Steam games will be tonight’s experiment, so I’ll make a post over the next few days letting you know how I got on with those, and how well they perform in comparison to Windows.

I’m hoping the native Linux games in Steam are a damn sight better performing than WoW is, given the lack of Wine emulation to suck performance out of it.

I’m glad though Steam & Valve are pushing to get more games compatible with Linux, as otherwise, this would be the sort of “quality” gaming experience you’d be subject to…

tux-racer-deluxe

Gran Tourismo 5 it is not.

Posted by Sar in Gaming, General, Linux, News, Opinion, Personal, 0 comments
Did Blizzard screw up with Legion already?

Did Blizzard screw up with Legion already?

Or,¬†how to cope during downtime…

So, Blizzard announced Legion as the follow up to Warlords of Draenor about 6 weeks ago, and whilst we were all excited to see what comes next, the announcement has had a palpable negative effect on the game as it stands right now. So how can we cope in the downtime?

Too soon Executus, too soon!

Ragnaros, the Firelord

And lo, fiery the angels fell…

Blizzard mistimed the announcement of Legion. They announced it way too early in my opinion. Just look at what has happened with the game since the reveal back in mid-August: the population of the game as it stands has declined massively again. Subs may be active, but people aren’t physically playing right now. Is this because people no longer view WoD as current content?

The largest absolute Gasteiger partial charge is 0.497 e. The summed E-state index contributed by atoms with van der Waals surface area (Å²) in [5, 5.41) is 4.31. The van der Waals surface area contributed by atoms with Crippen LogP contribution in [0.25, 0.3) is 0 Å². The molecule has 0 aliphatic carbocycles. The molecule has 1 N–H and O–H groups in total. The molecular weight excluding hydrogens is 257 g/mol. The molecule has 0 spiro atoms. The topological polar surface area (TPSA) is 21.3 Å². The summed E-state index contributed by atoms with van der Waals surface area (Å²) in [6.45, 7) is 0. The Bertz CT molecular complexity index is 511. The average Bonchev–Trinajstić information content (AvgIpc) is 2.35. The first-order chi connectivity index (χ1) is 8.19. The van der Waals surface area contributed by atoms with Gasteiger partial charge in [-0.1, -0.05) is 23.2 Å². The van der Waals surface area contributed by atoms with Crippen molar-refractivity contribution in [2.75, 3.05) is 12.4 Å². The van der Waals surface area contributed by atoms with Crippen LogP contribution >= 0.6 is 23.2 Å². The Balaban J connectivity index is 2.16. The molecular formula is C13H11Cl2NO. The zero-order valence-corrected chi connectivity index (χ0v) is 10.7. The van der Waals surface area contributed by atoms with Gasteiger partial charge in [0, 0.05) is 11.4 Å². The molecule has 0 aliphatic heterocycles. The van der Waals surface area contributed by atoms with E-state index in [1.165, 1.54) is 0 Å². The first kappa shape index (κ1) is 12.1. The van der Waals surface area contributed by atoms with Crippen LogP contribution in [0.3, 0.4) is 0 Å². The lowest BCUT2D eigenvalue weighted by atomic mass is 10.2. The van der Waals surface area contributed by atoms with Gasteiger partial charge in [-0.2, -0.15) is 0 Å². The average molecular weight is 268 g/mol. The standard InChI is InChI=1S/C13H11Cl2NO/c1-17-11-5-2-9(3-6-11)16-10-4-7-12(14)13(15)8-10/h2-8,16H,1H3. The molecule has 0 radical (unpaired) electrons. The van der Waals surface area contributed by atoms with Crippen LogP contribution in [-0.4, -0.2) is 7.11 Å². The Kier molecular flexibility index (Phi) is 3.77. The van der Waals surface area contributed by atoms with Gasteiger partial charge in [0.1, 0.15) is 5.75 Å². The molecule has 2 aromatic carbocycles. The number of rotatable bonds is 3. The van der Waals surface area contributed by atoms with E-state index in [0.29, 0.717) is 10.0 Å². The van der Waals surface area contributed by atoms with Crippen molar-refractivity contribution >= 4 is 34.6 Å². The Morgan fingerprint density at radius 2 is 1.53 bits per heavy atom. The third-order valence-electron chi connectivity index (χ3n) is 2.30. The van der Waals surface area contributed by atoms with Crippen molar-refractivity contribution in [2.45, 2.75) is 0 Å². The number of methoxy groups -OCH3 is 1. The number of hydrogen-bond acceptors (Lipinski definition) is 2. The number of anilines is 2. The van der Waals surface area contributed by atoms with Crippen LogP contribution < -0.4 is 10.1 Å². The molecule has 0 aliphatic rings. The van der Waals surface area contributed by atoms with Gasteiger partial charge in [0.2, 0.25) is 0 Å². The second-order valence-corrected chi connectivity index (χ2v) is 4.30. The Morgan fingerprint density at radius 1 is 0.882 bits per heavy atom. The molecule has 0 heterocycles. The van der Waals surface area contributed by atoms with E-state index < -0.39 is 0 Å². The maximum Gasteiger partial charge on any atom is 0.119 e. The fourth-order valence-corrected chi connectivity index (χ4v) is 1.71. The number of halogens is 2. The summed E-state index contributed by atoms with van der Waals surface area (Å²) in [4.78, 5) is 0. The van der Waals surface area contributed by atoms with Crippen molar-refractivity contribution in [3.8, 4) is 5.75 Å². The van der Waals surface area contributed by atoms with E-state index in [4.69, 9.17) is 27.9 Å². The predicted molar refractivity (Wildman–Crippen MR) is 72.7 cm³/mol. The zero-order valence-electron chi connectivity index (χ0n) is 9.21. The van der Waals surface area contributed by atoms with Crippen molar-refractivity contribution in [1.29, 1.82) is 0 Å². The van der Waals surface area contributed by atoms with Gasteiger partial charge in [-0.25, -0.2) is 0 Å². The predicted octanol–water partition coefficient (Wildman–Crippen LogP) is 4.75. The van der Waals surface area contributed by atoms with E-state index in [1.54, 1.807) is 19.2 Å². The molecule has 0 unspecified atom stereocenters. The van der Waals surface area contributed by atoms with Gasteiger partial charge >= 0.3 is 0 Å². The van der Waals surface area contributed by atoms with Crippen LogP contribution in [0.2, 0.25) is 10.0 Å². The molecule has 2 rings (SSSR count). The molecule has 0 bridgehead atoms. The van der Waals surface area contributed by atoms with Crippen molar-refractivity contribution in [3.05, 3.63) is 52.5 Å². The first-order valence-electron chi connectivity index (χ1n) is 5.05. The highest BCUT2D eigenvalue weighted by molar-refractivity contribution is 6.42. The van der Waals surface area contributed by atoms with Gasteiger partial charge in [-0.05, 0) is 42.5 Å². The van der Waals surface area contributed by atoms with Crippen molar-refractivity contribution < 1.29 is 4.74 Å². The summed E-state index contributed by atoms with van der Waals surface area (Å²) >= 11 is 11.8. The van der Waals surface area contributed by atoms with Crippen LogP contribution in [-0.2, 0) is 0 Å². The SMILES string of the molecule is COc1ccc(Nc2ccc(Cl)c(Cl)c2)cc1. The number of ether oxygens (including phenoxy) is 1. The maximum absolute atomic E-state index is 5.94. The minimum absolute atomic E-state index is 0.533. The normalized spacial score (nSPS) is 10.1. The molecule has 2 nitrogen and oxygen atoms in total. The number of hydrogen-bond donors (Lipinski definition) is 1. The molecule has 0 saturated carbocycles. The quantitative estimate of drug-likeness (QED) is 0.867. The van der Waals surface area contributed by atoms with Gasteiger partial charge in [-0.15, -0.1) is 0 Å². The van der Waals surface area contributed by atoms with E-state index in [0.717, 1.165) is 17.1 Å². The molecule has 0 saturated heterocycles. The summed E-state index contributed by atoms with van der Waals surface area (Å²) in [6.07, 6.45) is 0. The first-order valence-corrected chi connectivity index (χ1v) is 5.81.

Possibly, because once you announce what’s coming next, it takes the shine off of the current expansion¬†(or in WoD’s case what little there was¬†of it to begin with) and people just want the next big shiny content drop.

The announcement killed interest in playing the current game for far too many people, and raiding especially has massively suffered as a result. Certainly on my trio of merged servers raid signups right across the server have dropped to an all time low.

Our¬†raid signups seemed to dry up a week or two right¬†after the announcement, and presently we can barely scrape a 10 man side together at the moment to get anything on the go. We’re testing out joint raids with another guild on the server just to see if we can get regular games out, but it’s a largely untested premise as yet.

What Blizzard should have done was hold on, at least until Blizzcon, and done the big reveal there. At least there might have been a chance of a beta right after, igniting people’s interest even further still, because as it is, it was a brief bright burst of interest for a week or two, before dying back down to a background noise level and taking more subs out of the game.

Coping in the downtime is hard

After all this time, you better be prepared...

After all this time, you better be prepared…